difficult to get out of that habit and enrich the vocabulary a little.
2 persons have voted this message useful



feanarosurion
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Canada
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Studies: Finnish, Norwegian

 
 Message 85 of 213
27 June 2010 at 5:30am | IP Logged 
I have to agree with the general idea that when you first learn a word it's going to be completely passive. Active use just reinforces things. I remember the first word in Finnish that I ever learned was "Hyvä," meaning "good." Don't ask me why it was the first word I learned, I just know that it was. Anyway, my point is, I began using it in active constructions such as "Good Day," or "Good Night," and before I new it, when I thought "Good," it was a toss-up whether my brain would go to "Good" or to "Hyvä." What I'm saying is that it's the active use of the words that cements and activates it. In my case, it was a weekly Finnish class offered by my local Finnish cultural association. I'm still taking it now actually, and I'm treating it as my place to activate all the vocabulary I soak up between classes.

I'm also a user of Anki, and I find it to be absolutely amazing for me. I recently revamped my whole deck, and I've figured out a way to integrate grammar study into vocabulary flashcards. Essentially, I type in about 10 different forms for each word, roughly 5 single and plural for nouns and various verb types for verbs, into each new card. This has me training how words are formed in different situations, and I could create different card types to drill different grammatical forms in the future. This process makes adding new cards a real chore; it can take me quite literally hours to add a new batch of words. However, the benefits are already evident to me, and I can see patterns in words very easily now, and I would trust myself to form different word forms on my own in most cases. Plus, I essentially add every word that I come across, regardless of whether I already know it or not. If I haven't added it as a flashcard previously, I add the word. I'm doing sentence mining to supplement this. Basically I type in the sentence where I saw the word, which usually covers another couple of words as well. At this point I'm just at the mining stage, but after about a month or so I'm going to use that to train the use of all these words in sentences. At the rate I'm going, I tend to add 25-50 flashcards a day, or at least write them down to add them later. In my books, this means I've "learned" the word, and then I can review it and solidify it, plus figure out the finer points of its usage.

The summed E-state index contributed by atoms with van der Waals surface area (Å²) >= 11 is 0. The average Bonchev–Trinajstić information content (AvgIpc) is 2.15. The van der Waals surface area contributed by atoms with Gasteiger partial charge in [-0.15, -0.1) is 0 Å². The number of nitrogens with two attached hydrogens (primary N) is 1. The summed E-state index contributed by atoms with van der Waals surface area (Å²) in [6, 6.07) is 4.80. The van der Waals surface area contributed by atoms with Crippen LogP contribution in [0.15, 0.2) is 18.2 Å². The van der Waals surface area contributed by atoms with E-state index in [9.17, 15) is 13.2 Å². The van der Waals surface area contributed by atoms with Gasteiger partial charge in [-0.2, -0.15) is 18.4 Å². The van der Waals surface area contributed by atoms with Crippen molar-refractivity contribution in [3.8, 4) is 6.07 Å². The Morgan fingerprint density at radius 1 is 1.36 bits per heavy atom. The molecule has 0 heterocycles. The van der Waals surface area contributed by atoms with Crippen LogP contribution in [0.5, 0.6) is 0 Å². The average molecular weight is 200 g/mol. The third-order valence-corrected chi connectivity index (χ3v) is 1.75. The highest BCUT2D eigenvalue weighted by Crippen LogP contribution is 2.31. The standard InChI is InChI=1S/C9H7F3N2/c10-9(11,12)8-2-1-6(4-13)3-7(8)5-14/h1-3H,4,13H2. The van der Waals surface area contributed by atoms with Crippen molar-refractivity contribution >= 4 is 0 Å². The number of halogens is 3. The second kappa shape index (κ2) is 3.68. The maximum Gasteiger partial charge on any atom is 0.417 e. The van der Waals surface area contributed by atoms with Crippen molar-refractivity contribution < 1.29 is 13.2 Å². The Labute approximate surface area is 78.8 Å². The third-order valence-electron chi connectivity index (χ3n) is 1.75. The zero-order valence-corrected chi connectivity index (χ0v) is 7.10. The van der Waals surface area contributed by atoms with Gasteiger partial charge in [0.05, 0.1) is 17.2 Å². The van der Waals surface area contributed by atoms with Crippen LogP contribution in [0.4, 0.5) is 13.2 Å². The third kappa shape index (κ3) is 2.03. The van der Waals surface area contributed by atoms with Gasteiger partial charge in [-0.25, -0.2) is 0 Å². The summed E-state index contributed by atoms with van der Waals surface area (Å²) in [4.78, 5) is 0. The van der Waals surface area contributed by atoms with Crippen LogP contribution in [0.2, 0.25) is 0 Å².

1 person has voted this message useful



Liface
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United States
youtube.com/user/Lif
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 Message 86 of 213
27 June 2010 at 10:22am | IP Logged 
astein wrote:
I just use Anki when I am reviewing. With SRS, you don't need to worry about forgetting
anything later, as you need to keep reviewing. My basic strategy is to put in words in
groups of 1000 (really only 500, as they are front and back). Then, I learn two of
these groups every weekend. I'll miss a weekend every so often, but I probably average
3-4000 words a month.